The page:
Tag Archives: Goldman Sachs

Anonymous: Going For Gold(man)

The group of hacktivists Anonymous , who just a week ago hacked into the servers of St. Louis Federal Reserve, has issued an alert about an upcoming attack against the mighty Goldman Sachs. According to Anonymous’ Twitter account, the hacktivist group wants to shut down Goldman Sachs’ Facebook and Twitter pages on Valentine’s Day to express its disdain for the financial behemoth. Nearly 900.000 Twitter followers received on Thursday an invitation to join in the cyber attack.

“Please help us to destroy twitter and Facebook account of Goldman Sachs february 14  |http://opgm1402.tumblr.com

Anonymous

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Anonymous released several e-flyers in several languages from its various Twitter accounts. All the e-flyers say the attack will involve three steps: First, Anonymous is encouraging supporters to report the Goldman Sachs Facebook and Twitter accounts as spam. Then, the flyer provides a URL where users can fill out an abuse form on Twitter (you can do the same on Facebook), reporting Goldman Sachs for Twitter malfeasance. In the final step, Anonymous followers are asked to make “friendly” phone calls to Goldman Sachs’ offices in London, Paris or Dublin, depending on which flyer they saw.

anon gold“Operation Goldman Sachs” is being run through an official Tumblr page. “#OpGm” isn’t the first time that Anonymous targeted Goldman Sachs. In 2011, Anonymous published the private personal information of a number of Goldman employees, including CEO Lloyd BlankfeinCNN wrote at the time that a Twitter user named CabinCr3w tweeted out that he had “doxxed,” or released, personal info of Goldman’s CEO, including Blankenfein’s age, education, recent addresses and legal cases he had been involved anon 2in.

At the time, Goldman Sachs declined to comment on the leak, International Business Times reports.

You may, of cource, have whatever opinion you what about the hacker’s vandalism, but it’s a nice gesture to give the victims a warning in advance, don’t you think?….

More info On the FED Hack

Reports also surfaced recently that Anonymous had hacked into the US Federal Reserve.

In an interview with ABC News, ex-Anonymous member Greg Housh says the hack was a result of the lack of prosecution of “big bankers that caused a lot of the problems we’ve had over the last few years.”

anon 3Housh also says to expect more Anonymous attacks on governments in the future.

The hack into the Federal Reserve resulted in the leaking of personal information of more than 4,000 bankers.

ABC News says the Federal Reserve hack may have been a part of “Operation Last Resort,” which was started earlier this year after Reddit co-founder Aaron Swartz committed suicide over charges of wire fraud, computer fraud, unlawfully obtaining information from a protected computer and recklessly damaging a protected computer.

Swartz, a hero and now a martyr to activists, faced as much as 35 years in prison if found guilty.

snon 4According to Insider Media Group, the planned “operation” is a reaction to a recent interview given by Huw Pill, a chief economist at Goldman. While talking to the Huffington Post, Pill suggested that France lower wages by approximately one-third in an effort to increase competition in the labor force.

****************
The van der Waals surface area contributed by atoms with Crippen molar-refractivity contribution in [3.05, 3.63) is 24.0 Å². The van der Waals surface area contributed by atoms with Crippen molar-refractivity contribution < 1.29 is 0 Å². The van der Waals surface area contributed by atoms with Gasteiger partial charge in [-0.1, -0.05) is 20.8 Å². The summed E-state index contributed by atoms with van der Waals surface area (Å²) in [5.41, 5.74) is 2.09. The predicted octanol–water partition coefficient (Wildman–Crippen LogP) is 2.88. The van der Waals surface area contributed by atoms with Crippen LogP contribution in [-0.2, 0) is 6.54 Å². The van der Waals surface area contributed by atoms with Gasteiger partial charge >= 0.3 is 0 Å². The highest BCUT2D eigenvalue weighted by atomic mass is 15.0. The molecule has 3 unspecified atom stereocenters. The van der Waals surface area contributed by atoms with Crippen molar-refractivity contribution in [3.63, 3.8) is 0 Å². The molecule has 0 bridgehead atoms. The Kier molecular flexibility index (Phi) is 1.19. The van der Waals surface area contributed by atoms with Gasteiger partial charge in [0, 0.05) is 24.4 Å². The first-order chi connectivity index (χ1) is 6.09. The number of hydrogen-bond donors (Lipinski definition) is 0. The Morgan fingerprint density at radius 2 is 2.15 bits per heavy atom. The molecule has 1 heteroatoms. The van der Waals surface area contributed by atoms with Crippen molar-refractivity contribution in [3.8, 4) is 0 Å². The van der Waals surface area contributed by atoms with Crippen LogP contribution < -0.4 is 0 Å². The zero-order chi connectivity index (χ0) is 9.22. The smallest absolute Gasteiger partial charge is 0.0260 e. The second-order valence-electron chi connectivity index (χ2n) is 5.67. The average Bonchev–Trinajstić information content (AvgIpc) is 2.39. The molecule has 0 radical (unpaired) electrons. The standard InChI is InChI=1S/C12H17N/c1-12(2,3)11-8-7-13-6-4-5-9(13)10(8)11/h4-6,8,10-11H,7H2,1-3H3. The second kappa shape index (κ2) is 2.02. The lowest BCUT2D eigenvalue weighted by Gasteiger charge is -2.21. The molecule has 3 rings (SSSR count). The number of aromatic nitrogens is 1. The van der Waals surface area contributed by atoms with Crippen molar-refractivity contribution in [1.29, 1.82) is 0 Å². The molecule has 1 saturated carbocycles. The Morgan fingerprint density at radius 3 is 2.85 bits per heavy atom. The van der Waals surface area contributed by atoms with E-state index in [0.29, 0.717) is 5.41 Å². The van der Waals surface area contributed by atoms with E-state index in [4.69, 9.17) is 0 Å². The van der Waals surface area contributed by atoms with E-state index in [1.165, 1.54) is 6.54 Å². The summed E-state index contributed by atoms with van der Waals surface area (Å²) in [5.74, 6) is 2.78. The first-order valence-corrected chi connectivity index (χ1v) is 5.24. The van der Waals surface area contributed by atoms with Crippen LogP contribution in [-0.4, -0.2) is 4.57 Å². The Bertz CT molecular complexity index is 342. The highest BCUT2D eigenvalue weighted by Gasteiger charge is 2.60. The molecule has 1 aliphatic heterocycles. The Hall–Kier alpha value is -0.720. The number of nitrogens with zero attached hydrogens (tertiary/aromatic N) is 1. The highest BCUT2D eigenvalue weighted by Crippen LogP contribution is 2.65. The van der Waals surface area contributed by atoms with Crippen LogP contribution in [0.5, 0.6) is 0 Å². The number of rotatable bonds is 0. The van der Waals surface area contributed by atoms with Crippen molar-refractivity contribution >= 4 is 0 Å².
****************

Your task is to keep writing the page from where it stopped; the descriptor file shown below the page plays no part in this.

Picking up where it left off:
The Operation Goldman Sachs Tumblr page is written in French, and might be an indicator that French hackers linked to Anonymous got the idea for the attack on Goldman from those comments.

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Top 10 Financial Failures of 2011

It’s the financial service web site FierceFinance.com who have put together the list of the biggest blunders in the industry during the past year. Personally, I might have put a few other issues on the list, but when it comes to the final top position I think we have a winner:

“Led by CEO Jon Corzine, formerly of Goldman Sachs, MF Global was a trading powerhouse back in 2010. That all came crashing down in late 2011, as the bank filed for Chapter 11 bankruptcy and lost track of $600 million in capital.”

FierceFinance

Yeah, losing $600 million is probably harder than earning them, and quite an achievement…

FireceFinance writes:

“The MF Global failure was a total unraveling involving poor management and risky investment. For what it’s worth, Corzine said he will not be seeking to collect his $12 million Golden Parachute severance package. But reports surfaced in The Telegraph speculating that MF Global employees in the U.K. may have received Q3 corporate bonuses, even with the firm on the brink of failure.”

Read more: MF Global coverage.

Here’e the rest of the list:

2. Bank of America imposes debit card fee.

“The backlash against the bank was severe. But CEO Brian Moynihan defended the bank’s right to make a profit, saying in a statement that he had “an inherent duty as a CEO of a publicly owned company to get a return for my shareholders.”

3.  Frustration sparks Occupy Wall Street protests.

“What originated as peaceful has become violent, as reports surfaced of police using tear gas on protestors along with attempts to force them out of encampments.”

4. S&P downgrades US credit rating.

“Even though S&P went on to be criticized for its debt rating practices (the issue of credit rating agency credibility looms large), the move was significant at a time when budget showdowns in Washington and a stagnant economy were constantly in the headlines.”

5. Raj Rajaratnam slammed for insider trading.

“The convicted insider trader dominated the news in 2011 and in many ways is seen as the pinnacle of success for federal prosecutors, who have been cracking down on offenders.”

6. Citi stumbles after major data breach.